Brainwash - December 10, 2002
By Eli Lehrer
Does poo have artistic merit? A viewer watching Dingleberries, a series of 15 comic sketches set in a bathroom, may well ask that question. The play, produced by Washington's Cherry Red Theater Company, is a grab bag: One of the sketches is downright gross, another presents an hilarious parody of Edgar Alan Poe's "The Raven," at least three offer sharp social satire, and all drew gales of laughter from the audience. The play has no overarching message except, perhaps, a desire to speak about bodily functions with utter frankness. (Full disclosure: I'm dating Cherry Red's Producing Director.)
One might honestly ask, however, what good a product like Dingleberries does for the culture. How can a person spending almost two hours thinking about gong to the bathroom not have his or her sensibilities a bit coarsened as a result? It's a legitimate question and one that some AFF members might ask in the wake of last Thursday's AFF Underground trip to see the play. A careful examination, however, shows that the history of artistic creation, a reasoned view of the free market's effect on cultural production, and, indeed, the very quest for understanding the human experience central to art make Dingleberries and its ilk worthy of attention.
One of the great innovations of the modern artistic sensibility has been the mass realization that simply dealing with the base aspects of human existence doesn't disqualify a work from greatness. James Joyce's Ulysses, arguably the twentieth century's greatest novel, begins with a naked man using the bathroom and ends with a woman's stream-of-consciousness sex fantasies. Great twentieth century artists ranging from poet A.R. Ammons (author of the giggle-inducing "Shit List" and winner of every major literary prize) to Andy Warhol followed suit. Of course, frankly dealing with sex and, well, poo didn't begin in the twentieth century: Chaucer and Shakespeare are famously bawdy-Chaucer likes potty humor too-and every century since the thirteenth has produced a handful of authors who critics laud and moral scolds attack.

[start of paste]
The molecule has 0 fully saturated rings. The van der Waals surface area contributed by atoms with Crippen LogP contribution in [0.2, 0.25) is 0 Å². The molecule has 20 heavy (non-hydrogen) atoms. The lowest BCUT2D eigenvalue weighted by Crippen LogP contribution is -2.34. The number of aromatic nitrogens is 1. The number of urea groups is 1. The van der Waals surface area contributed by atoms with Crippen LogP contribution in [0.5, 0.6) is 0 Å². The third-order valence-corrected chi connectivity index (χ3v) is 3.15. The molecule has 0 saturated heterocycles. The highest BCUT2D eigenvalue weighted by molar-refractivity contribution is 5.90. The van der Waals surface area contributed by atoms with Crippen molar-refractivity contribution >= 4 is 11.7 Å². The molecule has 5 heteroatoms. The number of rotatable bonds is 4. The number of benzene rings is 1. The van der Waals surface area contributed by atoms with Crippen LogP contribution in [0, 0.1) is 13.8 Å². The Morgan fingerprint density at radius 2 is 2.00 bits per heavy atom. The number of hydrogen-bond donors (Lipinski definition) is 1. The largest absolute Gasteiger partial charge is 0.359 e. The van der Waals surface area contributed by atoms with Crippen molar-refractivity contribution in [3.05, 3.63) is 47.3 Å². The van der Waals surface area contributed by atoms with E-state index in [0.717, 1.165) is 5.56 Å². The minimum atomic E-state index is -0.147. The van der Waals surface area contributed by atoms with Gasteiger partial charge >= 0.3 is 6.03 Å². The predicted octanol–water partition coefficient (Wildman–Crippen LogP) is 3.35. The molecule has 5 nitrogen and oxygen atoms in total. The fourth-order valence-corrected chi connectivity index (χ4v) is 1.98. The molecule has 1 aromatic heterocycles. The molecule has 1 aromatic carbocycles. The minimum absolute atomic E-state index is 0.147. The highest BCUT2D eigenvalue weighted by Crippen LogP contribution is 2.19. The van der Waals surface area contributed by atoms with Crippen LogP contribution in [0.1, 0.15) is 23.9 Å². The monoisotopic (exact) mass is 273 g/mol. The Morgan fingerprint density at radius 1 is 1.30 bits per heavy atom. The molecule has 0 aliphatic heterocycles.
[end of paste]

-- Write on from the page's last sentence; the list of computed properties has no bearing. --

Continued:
But the historical record only reveals so much. While removing the sex from Ulysses would destroy the novel, smart directors often hack away at Shakespeare's tiresome sexual wordplay. (Thomas and Harriet Bowdler, of course, famously went much too far in trying to clean up The Bard.)
On balance this still raises the question: Would a civilization be better off if all art focused on those things-truth, beauty, harmony-which speak to the highest human aspirations? Some argue it would. But the evidence is mounting that the messy world of unregulated, market-based culture produces the best art overall. In his book In Praise of Commercial Culture George Mason University professor Tyler Cowen observes that centrally planned cultural production has certain successes-the former Soviet Union, for example, produced a bevy of great romantic pianists and some well-made epic films-but the communist state's arts mavens failed when it came to producing a vibrant culture overall. Letting the market produce culture unleashes the full range of human potential: it produces quite a bit of worthless junk but also gives us products like the Phillip Haas' sexually frank Angels and Insects, HBO's hyper-violent The Sopranos, and Andre Serrano's photography that revolt some viewers but, nonetheless, ultimately do say important things about truth, beauty, and the human condition.
But even if society reaps a net benefit by allowing (and even encouraging) cultural creations that don't deal with the highest and best aspects of the human experience, that doesn't mean that such products are themselves worthwhile. Indeed, some supposed "art" is so degraded as to prove worthless except as a momentary mental distraction: one could view half of the network television schedule, watch 20 direct-to-video movies, visit several of New York's trendier art galleries, and read a shelf full of "romance" novels without stumbling upon anything of artistic merit. But sometimes a work with content that few people laud in isolation can have undeniable artistic value nonetheless. Works like the Farley brothers' film There's Something About Mary, Eminen's song "'Til I Collapse," and Pauline Reage S&M novel The Story of O show that art of significance can creep up in the most unlikely places. Unlike a borderline-obscene but ultimately uplifting product like, say, Angels and Insects, none of the three-a gross-out comedy, a self-absorbed rap track, and a novel about sexual submission-demonstrate values that sit at the center of a good or just society. But, through a combination of technical skill and insight into the human personality, all three manage to say something important about certain aspects of the human experience.
I'm probably not objective about the matter but I'd argue that Cherry Red's production of Dingleberries ranks alongside these works. Hamlet? No. When it comes to uplifting society or calling people to higher aspirations, it's probably not even on par with Cherry Red's recent Spamlet. At it's worst, Dingleberries makes viewers laugh very hard, at it's best, it asks compelling questions about relationships, wealth, and the real estate market. So, yes, even a play about poo can have artistic merit.
Eli Lehrer is senior editor of The American Enterprise.
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